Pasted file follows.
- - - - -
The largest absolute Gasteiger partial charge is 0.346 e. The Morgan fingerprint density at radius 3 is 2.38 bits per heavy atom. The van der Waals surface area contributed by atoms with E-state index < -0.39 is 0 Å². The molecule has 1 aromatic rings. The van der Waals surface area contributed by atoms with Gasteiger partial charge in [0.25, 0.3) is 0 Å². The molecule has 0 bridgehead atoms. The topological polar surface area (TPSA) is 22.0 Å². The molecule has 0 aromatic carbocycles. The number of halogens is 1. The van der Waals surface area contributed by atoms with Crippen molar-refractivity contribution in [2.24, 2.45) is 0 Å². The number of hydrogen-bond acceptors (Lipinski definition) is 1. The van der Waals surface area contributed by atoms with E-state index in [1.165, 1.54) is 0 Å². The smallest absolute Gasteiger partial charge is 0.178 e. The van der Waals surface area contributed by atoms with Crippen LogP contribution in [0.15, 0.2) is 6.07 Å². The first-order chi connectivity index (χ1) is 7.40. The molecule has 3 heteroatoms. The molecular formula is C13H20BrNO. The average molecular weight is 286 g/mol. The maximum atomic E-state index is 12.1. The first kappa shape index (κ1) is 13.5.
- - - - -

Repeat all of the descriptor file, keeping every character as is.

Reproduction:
The largest absolute Gasteiger partial charge is 0.346 e. The Morgan fingerprint density at radius 3 is 2.38 bits per heavy atom. The van der Waals surface area contributed by atoms with E-state index < -0.39 is 0 Å². The molecule has 1 aromatic rings. The van der Waals surface area contributed by atoms with Gasteiger partial charge in [0.25, 0.3) is 0 Å². The molecule has 0 bridgehead atoms. The topological polar surface area (TPSA) is 22.0 Å². The molecule has 0 aromatic carbocycles. The number of halogens is 1. The van der Waals surface area contributed by atoms with Crippen molar-refractivity contribution in [2.24, 2.45) is 0 Å². The number of hydrogen-bond acceptors (Lipinski definition) is 1. The van der Waals surface area contributed by atoms with E-state index in [1.165, 1.54) is 0 Å². The smallest absolute Gasteiger partial charge is 0.178 e. The van der Waals surface area contributed by atoms with Crippen LogP contribution in [0.15, 0.2) is 6.07 Å². The first-order chi connectivity index (χ1) is 7.40. The molecule has 3 heteroatoms. The molecular formula is C13H20BrNO. The average molecular weight is 286 g/mol. The maximum atomic E-state index is 12.1. The first kappa shape index (κ1) is 13.5.